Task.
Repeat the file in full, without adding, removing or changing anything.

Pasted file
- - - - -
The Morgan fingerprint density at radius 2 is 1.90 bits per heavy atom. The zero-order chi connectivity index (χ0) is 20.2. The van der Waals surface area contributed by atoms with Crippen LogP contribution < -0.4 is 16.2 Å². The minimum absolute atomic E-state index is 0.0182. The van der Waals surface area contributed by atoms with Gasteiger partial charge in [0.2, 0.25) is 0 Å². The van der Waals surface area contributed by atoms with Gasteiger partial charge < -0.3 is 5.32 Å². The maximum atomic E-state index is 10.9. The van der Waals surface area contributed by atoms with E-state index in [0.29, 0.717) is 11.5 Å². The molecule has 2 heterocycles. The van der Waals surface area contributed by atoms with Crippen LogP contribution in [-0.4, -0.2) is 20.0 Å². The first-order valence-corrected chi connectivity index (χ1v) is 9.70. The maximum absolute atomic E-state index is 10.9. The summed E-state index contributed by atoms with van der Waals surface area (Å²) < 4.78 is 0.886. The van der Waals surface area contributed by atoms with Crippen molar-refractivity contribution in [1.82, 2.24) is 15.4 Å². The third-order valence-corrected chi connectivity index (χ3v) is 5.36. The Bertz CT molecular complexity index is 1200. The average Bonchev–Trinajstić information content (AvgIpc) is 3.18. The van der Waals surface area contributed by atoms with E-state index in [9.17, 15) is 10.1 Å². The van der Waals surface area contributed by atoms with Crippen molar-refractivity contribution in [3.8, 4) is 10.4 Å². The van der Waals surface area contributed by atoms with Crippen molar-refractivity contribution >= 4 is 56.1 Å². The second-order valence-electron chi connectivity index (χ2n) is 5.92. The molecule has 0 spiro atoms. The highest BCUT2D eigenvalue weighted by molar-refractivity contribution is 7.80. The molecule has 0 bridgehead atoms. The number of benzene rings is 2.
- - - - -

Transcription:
The Morgan fingerprint density at radius 2 is 1.90 bits per heavy atom. The zero-order chi connectivity index (χ0) is 20.2. The van der Waals surface area contributed by atoms with Crippen LogP contribution < -0.4 is 16.2 Å². The minimum absolute atomic E-state index is 0.0182. The van der Waals surface area contributed by atoms with Gasteiger partial charge in [0.2, 0.25) is 0 Å². The van der Waals surface area contributed by atoms with Gasteiger partial charge < -0.3 is 5.32 Å². The maximum atomic E-state index is 10.9. The van der Waals surface area contributed by atoms with E-state index in [0.29, 0.717) is 11.5 Å². The molecule has 2 heterocycles. The van der Waals surface area contributed by atoms with Crippen LogP contribution in [-0.4, -0.2) is 20.0 Å². The first-order valence-corrected chi connectivity index (χ1v) is 9.70. The maximum absolute atomic E-state index is 10.9. The summed E-state index contributed by atoms with van der Waals surface area (Å²) < 4.78 is 0.886. The van der Waals surface area contributed by atoms with Crippen molar-refractivity contribution in [1.82, 2.24) is 15.4 Å². The third-order valence-corrected chi connectivity index (χ3v) is 5.36. The Bertz CT molecular complexity index is 1200. The average Bonchev–Trinajstić information content (AvgIpc) is 3.18. The van der Waals surface area contributed by atoms with E-state index in [9.17, 15) is 10.1 Å². The van der Waals surface area contributed by atoms with Crippen molar-refractivity contribution in [3.8, 4) is 10.4 Å². The van der Waals surface area contributed by atoms with Crippen molar-refractivity contribution >= 4 is 56.1 Å². The second-order valence-electron chi connectivity index (χ2n) is 5.92. The molecule has 0 spiro atoms. The highest BCUT2D eigenvalue weighted by molar-refractivity contribution is 7.80. The molecule has 0 bridgehead atoms. The number of benzene rings is 2.